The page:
A curriculum based on a dichotomy between computer science and digital literacy is flawed. Peter Twining explains
The Computer Science lobby, not unreasonably, are focused on enhancing the status of computer science in the school curriculum. I can’t help but be impressed at how effective they have been at doing this, as evidenced by computer science being included within the EBacc and the draft Computing Programme of Study (PoS) being included in the draft National Curriculum that is currently out for consultation.
One can imagine computer scientists applying computational thinking to ‘the problem’ of how to enhance the status of computer science in schools. It might have looked something like this:
Describe the problem:
there is a shortage of people entering the workforce with a computer science qualification.
Define the start state:
ICT in schools is a mess.
Define the end state:
All pupils study computer science throughout their school lives, with many going on to gain high status computer science qualifications.
Break the problem down into sub-problems:
- Persuade policy makers that there is a problem with ICT in schools
- Persuade policy makers that we have the solution
- Get policy makers to replace ICT with computer science
- Get policy makers to replace ICT with Computing
- Ensure that Computing is predominantly computer science
- Persuade policy makers to classify computer science as a science in the EBacc (to raise its status with schools)
This of course is a gross simplification, and like any such representation it is not the only possible solution and indeed it might not be the most elegant (yet alone the one that the Computer Science lobby devised). However, it captures the essence of what they appear to have succeeded in doing.
It also helps to illustrate a problem of teaching elements of computer science such as computational thinking without getting learners to consider the wider implications of their actions, which is one of the things that digital literacy (as I define it) would encompass.
'Shift in emphasis impacts negatively on every single pupil and most teachers"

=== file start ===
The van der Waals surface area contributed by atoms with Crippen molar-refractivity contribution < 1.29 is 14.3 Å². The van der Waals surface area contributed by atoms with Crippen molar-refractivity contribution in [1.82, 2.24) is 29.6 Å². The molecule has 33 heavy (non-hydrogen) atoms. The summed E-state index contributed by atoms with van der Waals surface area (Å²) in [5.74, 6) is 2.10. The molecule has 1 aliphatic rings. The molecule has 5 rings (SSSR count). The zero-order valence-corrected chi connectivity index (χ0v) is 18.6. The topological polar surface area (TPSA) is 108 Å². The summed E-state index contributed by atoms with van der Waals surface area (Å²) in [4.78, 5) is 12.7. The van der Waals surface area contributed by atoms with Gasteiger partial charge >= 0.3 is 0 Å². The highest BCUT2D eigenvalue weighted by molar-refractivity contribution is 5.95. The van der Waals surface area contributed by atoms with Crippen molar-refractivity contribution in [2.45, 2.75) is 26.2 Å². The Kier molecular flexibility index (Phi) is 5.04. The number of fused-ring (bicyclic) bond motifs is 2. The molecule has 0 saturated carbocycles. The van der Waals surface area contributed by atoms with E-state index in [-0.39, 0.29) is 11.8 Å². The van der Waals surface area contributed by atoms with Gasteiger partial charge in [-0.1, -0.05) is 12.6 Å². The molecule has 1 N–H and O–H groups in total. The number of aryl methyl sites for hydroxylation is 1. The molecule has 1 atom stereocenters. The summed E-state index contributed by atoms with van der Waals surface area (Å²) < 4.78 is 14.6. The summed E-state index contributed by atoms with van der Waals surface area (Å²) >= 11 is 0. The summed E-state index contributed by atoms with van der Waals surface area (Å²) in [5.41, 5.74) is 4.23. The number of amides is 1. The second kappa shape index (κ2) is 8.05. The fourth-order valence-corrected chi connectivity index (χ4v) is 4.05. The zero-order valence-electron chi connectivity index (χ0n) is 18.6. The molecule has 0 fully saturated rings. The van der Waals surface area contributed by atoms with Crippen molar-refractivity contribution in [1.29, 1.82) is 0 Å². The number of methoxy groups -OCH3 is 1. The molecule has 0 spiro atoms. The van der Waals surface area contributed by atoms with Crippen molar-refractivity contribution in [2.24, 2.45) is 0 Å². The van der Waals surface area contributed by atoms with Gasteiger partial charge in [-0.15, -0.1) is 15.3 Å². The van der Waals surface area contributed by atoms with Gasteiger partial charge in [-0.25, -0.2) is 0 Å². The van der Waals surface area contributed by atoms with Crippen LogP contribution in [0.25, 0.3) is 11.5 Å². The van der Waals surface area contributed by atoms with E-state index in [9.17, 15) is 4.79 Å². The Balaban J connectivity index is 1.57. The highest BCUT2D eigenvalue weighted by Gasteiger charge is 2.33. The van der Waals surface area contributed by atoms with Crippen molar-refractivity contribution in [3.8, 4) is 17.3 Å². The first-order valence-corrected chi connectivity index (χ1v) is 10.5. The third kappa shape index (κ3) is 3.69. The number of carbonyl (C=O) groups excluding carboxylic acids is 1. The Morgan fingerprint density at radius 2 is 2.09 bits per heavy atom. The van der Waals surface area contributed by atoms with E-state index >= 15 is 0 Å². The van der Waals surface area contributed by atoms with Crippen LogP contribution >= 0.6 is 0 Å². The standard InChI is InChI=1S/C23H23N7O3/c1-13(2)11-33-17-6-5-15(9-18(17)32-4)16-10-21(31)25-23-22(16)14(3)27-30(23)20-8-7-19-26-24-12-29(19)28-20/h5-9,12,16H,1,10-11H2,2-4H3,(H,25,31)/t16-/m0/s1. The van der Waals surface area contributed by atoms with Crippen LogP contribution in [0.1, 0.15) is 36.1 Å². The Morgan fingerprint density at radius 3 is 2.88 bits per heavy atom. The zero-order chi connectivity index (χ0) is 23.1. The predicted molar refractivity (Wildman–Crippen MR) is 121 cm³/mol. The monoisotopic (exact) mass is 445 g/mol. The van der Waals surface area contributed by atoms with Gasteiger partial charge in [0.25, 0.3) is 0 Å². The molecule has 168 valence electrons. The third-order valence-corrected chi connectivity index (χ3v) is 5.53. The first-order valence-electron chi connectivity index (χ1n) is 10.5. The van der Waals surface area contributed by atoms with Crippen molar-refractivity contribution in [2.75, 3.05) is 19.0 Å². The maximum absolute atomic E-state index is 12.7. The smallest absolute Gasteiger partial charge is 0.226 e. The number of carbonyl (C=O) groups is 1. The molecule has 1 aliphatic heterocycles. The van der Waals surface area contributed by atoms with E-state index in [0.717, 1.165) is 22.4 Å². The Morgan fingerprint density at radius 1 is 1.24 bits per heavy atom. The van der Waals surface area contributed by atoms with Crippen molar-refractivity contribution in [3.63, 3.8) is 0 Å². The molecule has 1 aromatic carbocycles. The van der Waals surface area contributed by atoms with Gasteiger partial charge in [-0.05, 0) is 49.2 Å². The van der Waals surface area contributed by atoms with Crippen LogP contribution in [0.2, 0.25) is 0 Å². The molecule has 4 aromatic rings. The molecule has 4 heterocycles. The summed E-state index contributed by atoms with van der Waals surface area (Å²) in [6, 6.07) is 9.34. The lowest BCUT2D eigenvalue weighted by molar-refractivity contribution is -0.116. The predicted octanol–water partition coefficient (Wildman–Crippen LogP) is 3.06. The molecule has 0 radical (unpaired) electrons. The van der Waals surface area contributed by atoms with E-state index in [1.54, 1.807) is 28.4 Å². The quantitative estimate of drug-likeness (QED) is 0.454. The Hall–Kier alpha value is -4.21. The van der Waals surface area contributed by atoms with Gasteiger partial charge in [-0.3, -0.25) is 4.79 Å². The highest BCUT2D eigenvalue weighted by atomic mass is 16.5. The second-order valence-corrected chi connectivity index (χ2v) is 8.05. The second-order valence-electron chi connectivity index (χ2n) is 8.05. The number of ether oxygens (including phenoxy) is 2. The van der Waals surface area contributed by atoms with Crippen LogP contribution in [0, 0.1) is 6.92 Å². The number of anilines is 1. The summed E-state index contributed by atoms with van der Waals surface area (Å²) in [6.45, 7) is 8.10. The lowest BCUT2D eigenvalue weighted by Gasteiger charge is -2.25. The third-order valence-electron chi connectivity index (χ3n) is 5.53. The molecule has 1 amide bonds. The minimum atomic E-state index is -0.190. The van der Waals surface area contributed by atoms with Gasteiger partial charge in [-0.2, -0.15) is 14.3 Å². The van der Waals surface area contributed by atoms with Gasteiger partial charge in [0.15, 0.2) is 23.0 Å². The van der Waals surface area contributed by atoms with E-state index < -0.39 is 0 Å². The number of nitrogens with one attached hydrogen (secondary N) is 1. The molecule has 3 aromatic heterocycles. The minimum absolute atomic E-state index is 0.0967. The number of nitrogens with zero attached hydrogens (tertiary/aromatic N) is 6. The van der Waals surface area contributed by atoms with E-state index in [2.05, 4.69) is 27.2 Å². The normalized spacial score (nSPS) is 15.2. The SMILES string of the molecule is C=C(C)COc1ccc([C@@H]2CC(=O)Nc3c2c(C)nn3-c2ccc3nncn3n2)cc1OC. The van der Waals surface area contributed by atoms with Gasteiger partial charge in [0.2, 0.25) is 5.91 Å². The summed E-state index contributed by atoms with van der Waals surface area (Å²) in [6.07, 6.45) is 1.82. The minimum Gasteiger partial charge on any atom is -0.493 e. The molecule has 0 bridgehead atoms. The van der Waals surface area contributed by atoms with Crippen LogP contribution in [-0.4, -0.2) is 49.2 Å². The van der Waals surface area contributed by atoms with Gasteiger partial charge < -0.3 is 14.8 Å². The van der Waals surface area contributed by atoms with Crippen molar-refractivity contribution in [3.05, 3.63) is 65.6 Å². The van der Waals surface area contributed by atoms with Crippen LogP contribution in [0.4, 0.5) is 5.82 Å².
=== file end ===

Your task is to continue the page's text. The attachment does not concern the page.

There can be little doubt that computer science will feature much more strongly in school curricula in England in the future. The danger is that this will have been achieved at key stages 1 to 3 by replacing ICT (the subject which includes digital literacy alongside IT and computer science) with Computing, which as currently defined in the draft PoS is predominantly computer science. Presumably this shift in emphasis away from digital literacy towards computer science is of little concern to the Computer Science lobby. However, it would impact negatively on every single pupil and most teachers. We would see a decrease in pupils’ digital literacy competence because it would no longer be a priority for schools.
One has to ask ‘Which is more important to individuals, society and the workforce: to have more computer scientists and programmers or to have more people who understand the social and political implications of digital technologies and can use them responsibly, ethically and effectively?’
If you think, as I do, that the draft Computing PoS needs to be re-balanced to include a greater focus on digital literacy, whilst retaining the fundamentals of computer science, then I urge you to respond to the consultation on the National Curriculum and make your views known.
Peter Twining is a senior lecturer in the Department of Education at the Open University and the director of Vital